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Pop culture obsessives writing for the pop culture obsessed.

An all-time great dialogue comedy, on the fringes of a college campus

Illustration for article titled An all-time great dialogue comedy, on the fringes of a college campus

One week a month, Watch This offers movie recommendations inspired by the week’s new releases or premieres. This week: School’s out for summer. Celebrate the end of a semester (or just the release of Neighbors 2) with these unconventional campus comedies.


Kicking And Screaming (1995)

Technically speaking, Noah Baumbach’s Kicking And Screaming takes place mostly after the college party is over; it opens on a graduation soirée and proceeds to follow a group of friends during their first post-grad year. But these ex-students don’t get very far. Otis (Carlos Jacott) moves back in with his mother while Max (Chris Eigeman) and Grover (Josh Hamilton) continue renting out the same house where they lived as students. Some of them manage to find dead-end jobs (“I do nothing,” Max says to himself, practicing introductions in the mirror). All of them live in a stasis of fearful self-loathing (and occasional each-other-loathing). But they’re all still close enough to campus to hit up dorm parties, spend time at the designated undergrad-hangout bar, and sometimes even eat at the school cafeteria.

This allows Baumbach, who based the film partially on his experiences at Vassar, to capture the feel of a small liberal arts campus even as his characters’ presence there is ghostly, borderline pathetic. And while Kicking And Screaming isn’t a comedy about campus hijinks, per se, it is deeply, wonderfully funny. Baumbach has since grown more sophisticated as a director, but the dialogue in this, his first film, remains some of his best and most quotable. Some of consists of solid one-liners (“What I used to be able to pass off as a bad summer could now potentially turn into a bad life”). Some of it depends on the actors’ inflection, like the admonishing way Parker Posey’s character tells her boyfriend, as he’s helping her move in for her senior year, “I use that fan all the time. All the time.” And some of it is so offhand that the movie only captures fragments of a mostly-offscreen conversation (“I’ll tell you the worst thing about losing a foot…”). Put together, this is one of the great dialogue comedies, with far more verbal acuity than most movies about campus life—or most movies, period.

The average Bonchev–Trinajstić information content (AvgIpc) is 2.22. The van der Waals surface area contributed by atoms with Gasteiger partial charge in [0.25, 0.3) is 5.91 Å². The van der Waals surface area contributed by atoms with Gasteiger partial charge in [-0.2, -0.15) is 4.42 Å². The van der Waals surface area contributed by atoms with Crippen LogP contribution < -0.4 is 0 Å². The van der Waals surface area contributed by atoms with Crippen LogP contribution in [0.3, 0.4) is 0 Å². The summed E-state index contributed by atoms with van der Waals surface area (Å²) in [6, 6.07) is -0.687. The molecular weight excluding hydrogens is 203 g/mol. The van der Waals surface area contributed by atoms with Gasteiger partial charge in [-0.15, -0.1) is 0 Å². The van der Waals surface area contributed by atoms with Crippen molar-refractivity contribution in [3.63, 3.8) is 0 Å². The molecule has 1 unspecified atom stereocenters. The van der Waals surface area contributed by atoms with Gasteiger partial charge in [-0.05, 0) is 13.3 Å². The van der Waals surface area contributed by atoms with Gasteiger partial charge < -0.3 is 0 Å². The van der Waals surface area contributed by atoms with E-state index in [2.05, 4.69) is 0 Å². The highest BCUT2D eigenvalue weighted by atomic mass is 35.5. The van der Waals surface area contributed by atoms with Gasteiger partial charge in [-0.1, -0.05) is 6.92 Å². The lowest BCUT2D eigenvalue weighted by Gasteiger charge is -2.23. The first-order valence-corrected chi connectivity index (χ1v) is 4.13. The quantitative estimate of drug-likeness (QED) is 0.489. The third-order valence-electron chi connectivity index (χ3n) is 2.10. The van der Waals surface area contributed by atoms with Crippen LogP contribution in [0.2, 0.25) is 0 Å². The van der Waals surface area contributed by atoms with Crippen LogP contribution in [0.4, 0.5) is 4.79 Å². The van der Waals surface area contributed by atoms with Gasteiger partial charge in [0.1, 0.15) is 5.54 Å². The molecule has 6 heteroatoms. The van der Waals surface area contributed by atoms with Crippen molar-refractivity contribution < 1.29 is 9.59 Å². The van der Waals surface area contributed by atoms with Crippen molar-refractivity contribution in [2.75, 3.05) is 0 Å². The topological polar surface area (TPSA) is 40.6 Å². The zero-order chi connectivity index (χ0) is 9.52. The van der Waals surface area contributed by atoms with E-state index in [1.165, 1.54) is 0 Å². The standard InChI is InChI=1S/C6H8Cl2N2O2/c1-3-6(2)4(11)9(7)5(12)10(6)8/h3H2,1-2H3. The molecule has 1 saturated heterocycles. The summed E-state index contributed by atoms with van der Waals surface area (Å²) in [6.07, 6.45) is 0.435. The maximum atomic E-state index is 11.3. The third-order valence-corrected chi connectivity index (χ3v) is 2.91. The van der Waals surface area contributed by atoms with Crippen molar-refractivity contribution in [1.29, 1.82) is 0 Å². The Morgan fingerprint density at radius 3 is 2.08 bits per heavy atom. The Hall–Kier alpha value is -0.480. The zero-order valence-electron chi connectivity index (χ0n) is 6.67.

But it’s not just a movie with funny banter. Baumbach uses flashbacks showing the development of the senior-year relationship between Grover and Jane (Olivia D’Abo) to form a bittersweet emotional core. These scenes also cover even more material usually overlooked by broader campus comedies, like the spot-on glimpses into Grover and Jane’s shared fiction workshop. Hamilton and D’Abo are both understated and terrific here, as are the character actors who served as Baumbach’s rep company during the first phase of his career: Eigeman, unsmiling and hostile; the hilarious Jacott, all self-aware neuroses; and obligatory ’90s indie mascot Eric Stoltz as Chet, the bartender who’s still working on his thesis and maintaining an encyclopedic knowledge of classes and campus events. Without a tightly constructed plot, the movie has time for tiny masterpieces of comic vignettes, like the meeting of an ill-fated book club formed by Chet and Otis.

Movies about post-grad ennui have become almost a cottage industry in the years since Kicking And Screaming’s release, as fewer and fewer college students make a seamless transition into a solid career. Baumbach himself would revisit the netherworld between adolescence and grown-up life with Frances Ha. His gift for turning twentysomething bumbling into comic poetry was evident from the start.

Availability: Kicking And Screaming is available on Criterion DVD from Netflix, or your local (or campus) video store/library. It’s also available to rent or purchase from the major digital outlets.